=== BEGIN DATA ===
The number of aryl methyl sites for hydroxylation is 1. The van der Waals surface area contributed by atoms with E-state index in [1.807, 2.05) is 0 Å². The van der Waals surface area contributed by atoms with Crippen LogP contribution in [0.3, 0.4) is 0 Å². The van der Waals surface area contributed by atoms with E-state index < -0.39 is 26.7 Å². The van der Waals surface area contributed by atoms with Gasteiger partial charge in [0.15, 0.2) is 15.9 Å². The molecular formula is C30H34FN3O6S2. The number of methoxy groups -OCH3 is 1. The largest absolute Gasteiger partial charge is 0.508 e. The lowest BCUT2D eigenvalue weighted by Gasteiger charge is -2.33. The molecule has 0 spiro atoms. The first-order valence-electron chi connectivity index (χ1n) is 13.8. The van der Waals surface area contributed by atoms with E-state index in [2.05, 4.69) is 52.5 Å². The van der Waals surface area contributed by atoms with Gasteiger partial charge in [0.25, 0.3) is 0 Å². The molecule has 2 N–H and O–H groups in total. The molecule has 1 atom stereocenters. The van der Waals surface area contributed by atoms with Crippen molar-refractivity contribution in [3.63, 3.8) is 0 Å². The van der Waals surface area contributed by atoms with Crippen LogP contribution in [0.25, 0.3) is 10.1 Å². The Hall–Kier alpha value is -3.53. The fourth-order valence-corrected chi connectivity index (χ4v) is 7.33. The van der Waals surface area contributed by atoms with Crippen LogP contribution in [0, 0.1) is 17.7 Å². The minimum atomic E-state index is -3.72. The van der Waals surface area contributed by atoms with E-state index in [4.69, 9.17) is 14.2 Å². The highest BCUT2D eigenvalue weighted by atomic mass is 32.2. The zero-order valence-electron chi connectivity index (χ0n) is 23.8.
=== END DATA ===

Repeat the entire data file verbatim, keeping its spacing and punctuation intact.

The number of aryl methyl sites for hydroxylation is 1. The van der Waals surface area contributed by atoms with E-state index in [1.807, 2.05) is 0 Å². The van der Waals surface area contributed by atoms with Crippen LogP contribution in [0.3, 0.4) is 0 Å². The van der Waals surface area contributed by atoms with E-state index < -0.39 is 26.7 Å². The van der Waals surface area contributed by atoms with Gasteiger partial charge in [0.15, 0.2) is 15.9 Å². The molecular formula is C30H34FN3O6S2. The number of methoxy groups -OCH3 is 1. The largest absolute Gasteiger partial charge is 0.508 e. The lowest BCUT2D eigenvalue weighted by Gasteiger charge is -2.33. The molecule has 0 spiro atoms. The first-order valence-electron chi connectivity index (χ1n) is 13.8. The van der Waals surface area contributed by atoms with E-state index in [2.05, 4.69) is 52.5 Å². The van der Waals surface area contributed by atoms with Gasteiger partial charge in [0.25, 0.3) is 0 Å². The molecule has 2 N–H and O–H groups in total. The molecule has 1 atom stereocenters. The van der Waals surface area contributed by atoms with Crippen molar-refractivity contribution in [3.63, 3.8) is 0 Å². The van der Waals surface area contributed by atoms with Crippen LogP contribution in [0.25, 0.3) is 10.1 Å². The Hall–Kier alpha value is -3.53. The fourth-order valence-corrected chi connectivity index (χ4v) is 7.33. The van der Waals surface area contributed by atoms with Crippen LogP contribution in [0, 0.1) is 17.7 Å². The minimum atomic E-state index is -3.72. The van der Waals surface area contributed by atoms with E-state index in [4.69, 9.17) is 14.2 Å². The highest BCUT2D eigenvalue weighted by atomic mass is 32.2. The zero-order valence-electron chi connectivity index (χ0n) is 23.8.